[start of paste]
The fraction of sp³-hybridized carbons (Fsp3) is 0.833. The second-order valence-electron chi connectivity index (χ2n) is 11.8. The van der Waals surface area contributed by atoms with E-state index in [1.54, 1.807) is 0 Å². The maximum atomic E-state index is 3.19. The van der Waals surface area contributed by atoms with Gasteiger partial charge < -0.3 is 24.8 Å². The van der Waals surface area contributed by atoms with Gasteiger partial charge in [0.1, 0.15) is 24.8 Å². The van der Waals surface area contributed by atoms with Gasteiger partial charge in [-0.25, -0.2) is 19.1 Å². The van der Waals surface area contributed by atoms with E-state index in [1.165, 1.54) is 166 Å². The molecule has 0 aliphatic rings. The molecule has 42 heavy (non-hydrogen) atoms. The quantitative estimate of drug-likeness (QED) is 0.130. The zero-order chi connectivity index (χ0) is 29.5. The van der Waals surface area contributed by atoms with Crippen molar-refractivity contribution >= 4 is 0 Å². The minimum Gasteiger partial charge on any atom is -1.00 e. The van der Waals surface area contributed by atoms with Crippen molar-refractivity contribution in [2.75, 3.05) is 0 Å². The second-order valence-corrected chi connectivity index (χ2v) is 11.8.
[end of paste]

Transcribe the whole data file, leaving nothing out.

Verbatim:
The fraction of sp³-hybridized carbons (Fsp3) is 0.833. The second-order valence-electron chi connectivity index (χ2n) is 11.8. The van der Waals surface area contributed by atoms with E-state index in [1.54, 1.807) is 0 Å². The maximum atomic E-state index is 3.19. The van der Waals surface area contributed by atoms with Gasteiger partial charge < -0.3 is 24.8 Å². The van der Waals surface area contributed by atoms with Gasteiger partial charge in [0.1, 0.15) is 24.8 Å². The van der Waals surface area contributed by atoms with Gasteiger partial charge in [-0.25, -0.2) is 19.1 Å². The van der Waals surface area contributed by atoms with E-state index in [1.165, 1.54) is 166 Å². The molecule has 0 aliphatic rings. The molecule has 42 heavy (non-hydrogen) atoms. The quantitative estimate of drug-likeness (QED) is 0.130. The zero-order chi connectivity index (χ0) is 29.5. The van der Waals surface area contributed by atoms with Crippen molar-refractivity contribution >= 4 is 0 Å². The minimum Gasteiger partial charge on any atom is -1.00 e. The van der Waals surface area contributed by atoms with Crippen molar-refractivity contribution in [2.75, 3.05) is 0 Å². The second-order valence-corrected chi connectivity index (χ2v) is 11.8.